Reply
    1. JacquiWine Post author

      It’s funny isn’t it, how ‘old’ our parents and their friends seem to us when we are young. At fifteen, I can recall thinking my mother’s sister was ancient even though she was only in her early fifties at the time – that’s still comparatively ‘young’ of course, especially by today’s standards. I definitely need to take a closer look at de Beauvoir, a writer I’ve never read in spite of my fondness for French lit.

      Reply
      1. gertloveday

        She Came to Stay, although fiction, gives quite an insight into what she must have suffered from Sartre’s pecadillos., and The Blood of Others, about Paris during the German occupation, made me cry. Her autobiographies are also very good, but I wasn’t so keen on her highly regarded The Second Sex. Maybe it just seems dated now.

        Reply
        1. JacquiWine Post author

          You know, I think it’s the idea of The Second Sex that has been putting me off de Beauvior for years. Somehow, it has never really appealed to me. Thanks for those alternative suggestions which I will definitely check out.

          Reply
  8. Lady Fancifull

    You brought it’s definitely autumnal feel, that melancholy coolness, into life. I do remember reading this many many years ago, when people in their 30s seemed absolutely ancient……

    Reply
    1. JacquiWine Post author

      Thank you. I really liked the melancholy feel of this story. It felt very true to life, if that makes sense – a reflection of Paule’s mood and circumstances as the ending played out.

      Reply
  9. Caroline

    I read almost all of Sagan as a teenager, so I can’t remember all of this. I saw the movie too which is very good. I remember that most of her novels are a bit pessimistic when it comes to getting older although she can’t have been very old when she wrote this. I love the Brahms concerto that is mentioned in the book.
    Ha, novella. My pet peeve. So many modern French novels are short. It’s a cultural thing, I’d say. And they are called novels. I really need to look into this some day but I think calling short novels novellas is a marketing thing. Initially, a novella was a long short story not a short novel. but in recent years, in English speaking countries they are called novellas. We had this discussion before.

    Reply
    1. JacquiWine Post author

      No, she wasn’t very old when she wrote this – just twenty-four, which makes it all the most impressive considering the authenticity of the portrait she creates. Do you have any other recommendations of where to go next with Sagan, any other favourites? I would definitely like to read another.

      Ha! I had forgotten about that conversation on novellas, but it’s all coming back to me now. I think you’re right, it’s probably a lazy term that has slipped into use in the English-speaking world. I shall try to banish it from my vocabulary forthwith!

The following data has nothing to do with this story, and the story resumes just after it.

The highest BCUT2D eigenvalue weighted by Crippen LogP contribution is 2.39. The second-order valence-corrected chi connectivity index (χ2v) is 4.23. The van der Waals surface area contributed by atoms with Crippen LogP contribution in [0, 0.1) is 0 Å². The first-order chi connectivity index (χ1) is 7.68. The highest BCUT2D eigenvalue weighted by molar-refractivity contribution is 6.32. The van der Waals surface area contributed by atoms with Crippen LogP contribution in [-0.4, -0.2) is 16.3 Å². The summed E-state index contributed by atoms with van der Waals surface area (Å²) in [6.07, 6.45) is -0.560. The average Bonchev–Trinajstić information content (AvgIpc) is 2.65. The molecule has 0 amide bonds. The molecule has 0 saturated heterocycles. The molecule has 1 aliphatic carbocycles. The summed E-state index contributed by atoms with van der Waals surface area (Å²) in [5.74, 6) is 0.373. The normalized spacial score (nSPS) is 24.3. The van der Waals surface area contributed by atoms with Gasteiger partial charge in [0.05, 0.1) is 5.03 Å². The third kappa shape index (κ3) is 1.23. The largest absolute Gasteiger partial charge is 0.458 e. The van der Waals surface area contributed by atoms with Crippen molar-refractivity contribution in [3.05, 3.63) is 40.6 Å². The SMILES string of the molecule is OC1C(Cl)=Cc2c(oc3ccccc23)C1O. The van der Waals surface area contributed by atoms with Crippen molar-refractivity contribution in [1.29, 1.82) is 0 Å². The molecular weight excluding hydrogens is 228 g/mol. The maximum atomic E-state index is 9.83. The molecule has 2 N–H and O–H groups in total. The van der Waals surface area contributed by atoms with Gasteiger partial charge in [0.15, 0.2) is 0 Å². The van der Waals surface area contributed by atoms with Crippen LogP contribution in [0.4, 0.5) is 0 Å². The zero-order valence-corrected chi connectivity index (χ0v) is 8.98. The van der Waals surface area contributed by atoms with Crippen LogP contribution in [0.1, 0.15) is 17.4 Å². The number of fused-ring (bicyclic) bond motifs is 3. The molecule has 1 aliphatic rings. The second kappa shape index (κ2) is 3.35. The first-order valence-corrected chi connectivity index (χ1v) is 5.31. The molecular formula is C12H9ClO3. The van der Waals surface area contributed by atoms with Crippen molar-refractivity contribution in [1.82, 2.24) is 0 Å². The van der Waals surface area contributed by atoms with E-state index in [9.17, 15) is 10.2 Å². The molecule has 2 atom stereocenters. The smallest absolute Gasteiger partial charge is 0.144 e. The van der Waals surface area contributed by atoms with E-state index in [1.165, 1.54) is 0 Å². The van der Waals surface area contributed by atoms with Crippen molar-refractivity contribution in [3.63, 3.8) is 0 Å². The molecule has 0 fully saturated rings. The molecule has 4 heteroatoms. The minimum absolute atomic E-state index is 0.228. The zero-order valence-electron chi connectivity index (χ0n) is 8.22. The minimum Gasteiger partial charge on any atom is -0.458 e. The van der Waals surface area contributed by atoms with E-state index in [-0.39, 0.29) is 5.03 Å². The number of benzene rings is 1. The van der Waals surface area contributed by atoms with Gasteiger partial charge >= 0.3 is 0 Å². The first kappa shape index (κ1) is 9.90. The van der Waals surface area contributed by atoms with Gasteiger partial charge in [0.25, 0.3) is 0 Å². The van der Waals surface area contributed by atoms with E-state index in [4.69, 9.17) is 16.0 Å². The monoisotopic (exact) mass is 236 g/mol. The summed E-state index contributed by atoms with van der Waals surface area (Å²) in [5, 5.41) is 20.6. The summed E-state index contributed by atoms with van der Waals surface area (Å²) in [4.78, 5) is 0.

Reply
      1. Caroline

        I didn’t see your reply. Ususally WordPress flags it.
        I’ve read so many but I’m not sure about the English titles. Ok, just checked Wikipedia:
        Un certain sourire (1955, A Certain Smile, translated 1956)
        Dans un mois, dans un an (1957, Those Without Shadows, translated by Frances Frenaye, 1957)
        Les merveilleux nuages (1961, Wonderful Clouds, translated 1961)
        La chamade (1965, translated 1966 as La Chamade; newly translated 2009 as That Mad Ache)
        Un peu de soleil dans l’eau froide (1969, Sunlight on Cold Water, translated 1971)

        I enjoyed these very much (as you’ve read Bonjour Tristesse and A Certain Smilealready I didn’t mention that.) I find Bonjour Tristesse is quite different. Some of those I mentioned above are a bit like a cycle.
        I’d pick Wonderful Clouds or Sunlight on Cold Water.

        Reply
        1. JacquiWine Post author

          Oh, no worries at all – WP can be very flaky sometimes! Thank you for those recommendations, that’s really great. I will definitely take a closer look at the two you suggest.

          Reply
  10. 1streading

    Perhpas this should have been in the lost books category? It’s great to hear about Sagan’s other work as she has become a writer famous largely for one book. This does mean it will be great fun tracking down the rest of her work though!

    Reply
    1. JacquiWine Post author

      Ha, yes! It would fit right in with your Lost Books feature. I’m glad I read this as I think it’s given me a broader feel for her work. Whilst there are some similarities with Bonjour, the focus on a more mature woman on the cusp of middle age given it a different ‘feel’ – more poignant, I guess.

      Reply
      1. madamebibilophile

        Yes I would, it’s quite different. Its a story interspersed with Sagan’s reflections on writing it, so I think for some people it would be a frustrating read, neither one thing or the other. I enjoyed it though!

        Reply